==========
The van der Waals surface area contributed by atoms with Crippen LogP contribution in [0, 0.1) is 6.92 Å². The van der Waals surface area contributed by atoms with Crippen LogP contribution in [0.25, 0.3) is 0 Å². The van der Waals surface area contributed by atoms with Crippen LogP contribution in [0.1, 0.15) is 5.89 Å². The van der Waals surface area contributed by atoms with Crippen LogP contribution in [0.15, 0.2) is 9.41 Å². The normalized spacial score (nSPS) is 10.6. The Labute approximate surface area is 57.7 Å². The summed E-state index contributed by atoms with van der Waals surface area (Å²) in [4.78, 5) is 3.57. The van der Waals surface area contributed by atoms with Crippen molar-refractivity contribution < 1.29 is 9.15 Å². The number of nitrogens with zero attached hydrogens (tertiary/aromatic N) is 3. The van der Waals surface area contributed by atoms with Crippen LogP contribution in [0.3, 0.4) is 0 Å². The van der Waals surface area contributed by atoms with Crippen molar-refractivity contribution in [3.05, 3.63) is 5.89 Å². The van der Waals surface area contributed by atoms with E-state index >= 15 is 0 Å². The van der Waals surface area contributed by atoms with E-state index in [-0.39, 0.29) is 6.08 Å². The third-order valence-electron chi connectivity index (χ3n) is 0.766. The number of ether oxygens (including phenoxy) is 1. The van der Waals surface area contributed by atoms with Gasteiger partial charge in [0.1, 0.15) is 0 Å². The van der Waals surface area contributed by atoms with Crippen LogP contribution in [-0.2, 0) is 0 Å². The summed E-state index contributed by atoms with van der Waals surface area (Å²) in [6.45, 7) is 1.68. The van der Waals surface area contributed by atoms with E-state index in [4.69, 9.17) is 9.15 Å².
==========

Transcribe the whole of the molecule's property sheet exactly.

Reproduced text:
The van der Waals surface area contributed by atoms with Crippen LogP contribution in [0, 0.1) is 6.92 Å². The van der Waals surface area contributed by atoms with Crippen LogP contribution in [0.25, 0.3) is 0 Å². The van der Waals surface area contributed by atoms with Crippen LogP contribution in [0.1, 0.15) is 5.89 Å². The van der Waals surface area contributed by atoms with Crippen LogP contribution in [0.15, 0.2) is 9.41 Å². The normalized spacial score (nSPS) is 10.6. The Labute approximate surface area is 57.7 Å². The summed E-state index contributed by atoms with van der Waals surface area (Å²) in [4.78, 5) is 3.57. The van der Waals surface area contributed by atoms with Crippen molar-refractivity contribution < 1.29 is 9.15 Å². The number of nitrogens with zero attached hydrogens (tertiary/aromatic N) is 3. The van der Waals surface area contributed by atoms with Crippen LogP contribution in [0.3, 0.4) is 0 Å². The van der Waals surface area contributed by atoms with Crippen molar-refractivity contribution in [3.05, 3.63) is 5.89 Å². The van der Waals surface area contributed by atoms with E-state index >= 15 is 0 Å². The van der Waals surface area contributed by atoms with E-state index in [-0.39, 0.29) is 6.08 Å². The third-order valence-electron chi connectivity index (χ3n) is 0.766. The number of ether oxygens (including phenoxy) is 1. The van der Waals surface area contributed by atoms with Gasteiger partial charge in [0.1, 0.15) is 0 Å². The van der Waals surface area contributed by atoms with Crippen LogP contribution in [-0.2, 0) is 0 Å². The summed E-state index contributed by atoms with van der Waals surface area (Å²) in [6.45, 7) is 1.68. The van der Waals surface area contributed by atoms with E-state index in [4.69, 9.17) is 9.15 Å².